By Kauthar Anumba-Khaleel, Abuja
The House of Representatives has mandated its committee on customs and excise to investigate the handling of import duty revenues, waivers and bonds on import duties collected by the Nigeria Customs Service (NCS) from 2010 to date.
This is as it asked the committee to investigate the abuse of import duty waivers granted by the federal ministry of finance and its effects on the economy; and identify the companies or individuals that have refused to redeem the bonds even after clearing their imports, and report back in 90 days.
The resolution followed the adoption of a motion sponsored by Hon. James Abiodun Faleke and 14 other lawmakers Wednesday.
In his lead debate, Faleke noted that amongst other things, the Nigeria Customs Service is mandated, to collect duties on all goods imported into Nigeria except those that were granted waivers and are on the prohibited list.
He also noted that the NCS customarily issues Pre-Arrival Assessment Reports which are used to assess duties payable on imported goods but the Reports are sometimes compromised by importers, thereby leading to under payment of duties in billions of Naira.
“Aware that the Ministry of Finance gave series of duty waivers to companies in line with the policy of government to assist businesses, but in most cases, the waivers were used to import goods not listed on the approval, thereby depriving the government of the needed revenues;
The lawmaker informed the House that some importers, most times, issue bank and/or insurance bonds to Nigeria Customs Service in lieu of duty payments to enable the importers clear the imported goods immediately and thereafter expected to redeem the bonds by paying the appropriate duty rates, but information reveals that the Bonds are either partially redeemed or never redeemed at all.
He was aware that the inability of the federal government to finance the 2017 budget and meet its other obligations made the ministry of finance to source for funds from local Banks and the capital market through “sukuk” etc., meanwhile there are leakages in revenue collections by the Nigeria Customs Service.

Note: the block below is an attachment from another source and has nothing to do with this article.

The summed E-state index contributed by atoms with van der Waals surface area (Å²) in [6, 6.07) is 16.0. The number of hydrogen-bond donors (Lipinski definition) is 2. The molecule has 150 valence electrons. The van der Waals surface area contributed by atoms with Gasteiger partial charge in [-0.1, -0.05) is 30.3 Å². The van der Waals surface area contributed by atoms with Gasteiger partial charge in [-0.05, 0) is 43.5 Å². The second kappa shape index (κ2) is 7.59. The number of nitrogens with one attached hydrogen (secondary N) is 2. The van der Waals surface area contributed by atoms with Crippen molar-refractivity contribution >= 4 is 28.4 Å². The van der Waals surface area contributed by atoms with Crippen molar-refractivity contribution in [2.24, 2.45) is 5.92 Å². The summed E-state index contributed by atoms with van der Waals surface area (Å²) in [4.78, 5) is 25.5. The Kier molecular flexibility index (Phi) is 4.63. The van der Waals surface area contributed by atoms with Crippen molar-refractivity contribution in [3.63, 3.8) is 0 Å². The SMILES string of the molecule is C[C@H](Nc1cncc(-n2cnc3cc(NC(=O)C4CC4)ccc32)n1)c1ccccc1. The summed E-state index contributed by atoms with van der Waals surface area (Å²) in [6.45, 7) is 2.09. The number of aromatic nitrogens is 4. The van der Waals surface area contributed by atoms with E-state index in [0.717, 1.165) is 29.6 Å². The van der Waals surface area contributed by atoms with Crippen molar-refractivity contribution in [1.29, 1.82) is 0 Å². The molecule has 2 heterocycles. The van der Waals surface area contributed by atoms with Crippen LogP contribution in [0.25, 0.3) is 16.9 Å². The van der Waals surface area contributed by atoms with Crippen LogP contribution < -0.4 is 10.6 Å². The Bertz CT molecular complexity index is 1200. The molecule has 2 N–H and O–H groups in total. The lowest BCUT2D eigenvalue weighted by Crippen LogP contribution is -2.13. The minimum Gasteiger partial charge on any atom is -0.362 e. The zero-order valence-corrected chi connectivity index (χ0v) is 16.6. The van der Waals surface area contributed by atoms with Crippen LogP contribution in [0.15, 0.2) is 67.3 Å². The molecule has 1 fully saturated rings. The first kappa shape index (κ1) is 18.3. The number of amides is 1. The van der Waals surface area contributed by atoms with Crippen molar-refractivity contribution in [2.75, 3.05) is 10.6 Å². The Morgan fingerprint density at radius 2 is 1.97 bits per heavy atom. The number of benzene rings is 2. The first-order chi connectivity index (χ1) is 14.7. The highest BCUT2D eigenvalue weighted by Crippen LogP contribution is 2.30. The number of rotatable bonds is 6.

According to him, if those leakages are blocked and the perpetrators punished, Nigeria’s revenue base will increase and there may not be any need to source for funds of any type to fund infrastructural development in the country.
The committee will also determine the nature and extent of abuse of the Customs Pre-Arrival Assessment Reports (PAAR) by importers and officials of the Customs Service in order to recover the revenues due to the Federal Government but were not paid.
In a related development, the House directed its committee on customs and excise to investigate the operational activities in the Nigeria Customs Service ICT Infrastructure between 2013-2017; violation of its ASYCUDA time-Line agreement; rules of engagement and the delay in handing over to Nigeria Customs Service when other service providers did so in December, 2013.
It also urged the federal ministry of finance to look into its agreement with Webb Fontaine with a view to exploring the option of handing it over to the Nigeria Customs Service as already done by other service providers and also set up a compliance monitoring team that will liaise with the Nigeria Customs Service to further utilize its ICT Infrastructure towards conforming to the World Customs Organization standard.
The decision sequels a motion by Hon. Jerry Alagbaoso wherein he noted that Webb Fontaine Nigeria Limited is one of the service providers for the import and export trade facilitation within Nigeria Customs Service ICT Infrastructure.
Alagbaoso also noted that while other service providers like Cotecna, SGS and Global Scan which operated in the various seaports, airports and borders handed over their operations to the Nigeria Customs Service on 1 December, 2013, Webb Fontaine Nigeria Limited never did for some curious reasons.
“Aware that Webb Fontaine has transferred almost all its shares to Hong Kong and is left with one share as stated on the deed of transfer of shares Forms 2006 which raises the question of whose economic interest that is being protected by the transfer of nearly all its shares abroad, more so when Hong Kong is not under Nigeria’s jurisdiction;
“Concerned that the transfer of the shares to Hong Kong implies that when Webb Fontaine wins a huge service contract in Nigeria, a major chunk of the profit will be transferred offshore to Webb Fontaine Hong Kong.
“Webb Fontaine is being monitored from abroad, especially now that it still has some perks of ICT infrastructure relationship with Nigeria Customs Service in the area of application of software as far as Pre-Arrival Assessment Report (PAAR) and trade facilitations are concerned in Nigeria”, he said.
According to him, Webb Fontaine appears to be losing interest in Nigeria and consequently does not deliver its services having transferred majority of its shares abroad which calls for a re-examination of the time-line agreement, rules of engagement, schedule of payment of its services and corporate economic and social responsibilities so far in Nigeria.
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